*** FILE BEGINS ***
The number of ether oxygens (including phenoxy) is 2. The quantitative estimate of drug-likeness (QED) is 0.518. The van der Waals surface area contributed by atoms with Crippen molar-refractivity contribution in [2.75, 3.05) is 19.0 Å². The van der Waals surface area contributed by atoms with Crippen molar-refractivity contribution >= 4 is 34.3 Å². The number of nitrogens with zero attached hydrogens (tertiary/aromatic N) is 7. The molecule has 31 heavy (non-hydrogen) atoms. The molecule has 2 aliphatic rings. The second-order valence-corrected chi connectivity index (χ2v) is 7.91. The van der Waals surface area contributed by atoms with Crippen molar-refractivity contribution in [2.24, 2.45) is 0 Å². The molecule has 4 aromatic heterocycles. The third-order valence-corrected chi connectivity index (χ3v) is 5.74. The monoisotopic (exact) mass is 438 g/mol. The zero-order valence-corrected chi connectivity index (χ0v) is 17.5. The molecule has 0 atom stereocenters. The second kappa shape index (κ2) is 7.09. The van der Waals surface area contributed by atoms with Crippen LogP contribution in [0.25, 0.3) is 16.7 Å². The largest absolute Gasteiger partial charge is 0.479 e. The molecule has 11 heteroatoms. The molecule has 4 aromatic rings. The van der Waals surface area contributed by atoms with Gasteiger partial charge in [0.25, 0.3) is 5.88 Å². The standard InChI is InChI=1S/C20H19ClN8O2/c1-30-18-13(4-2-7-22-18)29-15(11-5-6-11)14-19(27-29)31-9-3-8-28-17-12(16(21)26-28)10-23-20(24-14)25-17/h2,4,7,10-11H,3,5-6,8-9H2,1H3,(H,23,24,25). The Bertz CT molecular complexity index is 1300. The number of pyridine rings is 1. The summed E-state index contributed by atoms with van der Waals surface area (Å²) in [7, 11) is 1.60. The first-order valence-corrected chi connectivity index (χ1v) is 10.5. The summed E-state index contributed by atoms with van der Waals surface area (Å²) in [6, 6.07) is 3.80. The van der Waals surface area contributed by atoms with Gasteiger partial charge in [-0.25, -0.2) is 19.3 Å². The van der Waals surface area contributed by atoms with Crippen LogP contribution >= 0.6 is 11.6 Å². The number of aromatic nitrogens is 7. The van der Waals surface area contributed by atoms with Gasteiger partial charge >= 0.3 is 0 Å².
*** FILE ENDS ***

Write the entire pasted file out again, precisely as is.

The number of ether oxygens (including phenoxy) is 2. The quantitative estimate of drug-likeness (QED) is 0.518. The van der Waals surface area contributed by atoms with Crippen molar-refractivity contribution in [2.75, 3.05) is 19.0 Å². The van der Waals surface area contributed by atoms with Crippen molar-refractivity contribution >= 4 is 34.3 Å². The number of nitrogens with zero attached hydrogens (tertiary/aromatic N) is 7. The molecule has 31 heavy (non-hydrogen) atoms. The molecule has 2 aliphatic rings. The second-order valence-corrected chi connectivity index (χ2v) is 7.91. The van der Waals surface area contributed by atoms with Crippen molar-refractivity contribution in [2.24, 2.45) is 0 Å². The molecule has 4 aromatic heterocycles. The third-order valence-corrected chi connectivity index (χ3v) is 5.74. The monoisotopic (exact) mass is 438 g/mol. The zero-order valence-corrected chi connectivity index (χ0v) is 17.5. The molecule has 0 atom stereocenters. The second kappa shape index (κ2) is 7.09. The van der Waals surface area contributed by atoms with Crippen LogP contribution in [0.25, 0.3) is 16.7 Å². The largest absolute Gasteiger partial charge is 0.479 e. The molecule has 11 heteroatoms. The molecule has 4 aromatic rings. The van der Waals surface area contributed by atoms with Gasteiger partial charge in [0.25, 0.3) is 5.88 Å². The standard InChI is InChI=1S/C20H19ClN8O2/c1-30-18-13(4-2-7-22-18)29-15(11-5-6-11)14-19(27-29)31-9-3-8-28-17-12(16(21)26-28)10-23-20(24-14)25-17/h2,4,7,10-11H,3,5-6,8-9H2,1H3,(H,23,24,25). The Bertz CT molecular complexity index is 1300. The number of pyridine rings is 1. The summed E-state index contributed by atoms with van der Waals surface area (Å²) in [7, 11) is 1.60. The first-order valence-corrected chi connectivity index (χ1v) is 10.5. The summed E-state index contributed by atoms with van der Waals surface area (Å²) in [6, 6.07) is 3.80. The van der Waals surface area contributed by atoms with Gasteiger partial charge in [-0.25, -0.2) is 19.3 Å². The van der Waals surface area contributed by atoms with Crippen LogP contribution >= 0.6 is 11.6 Å². The number of aromatic nitrogens is 7. The van der Waals surface area contributed by atoms with Gasteiger partial charge >= 0.3 is 0 Å².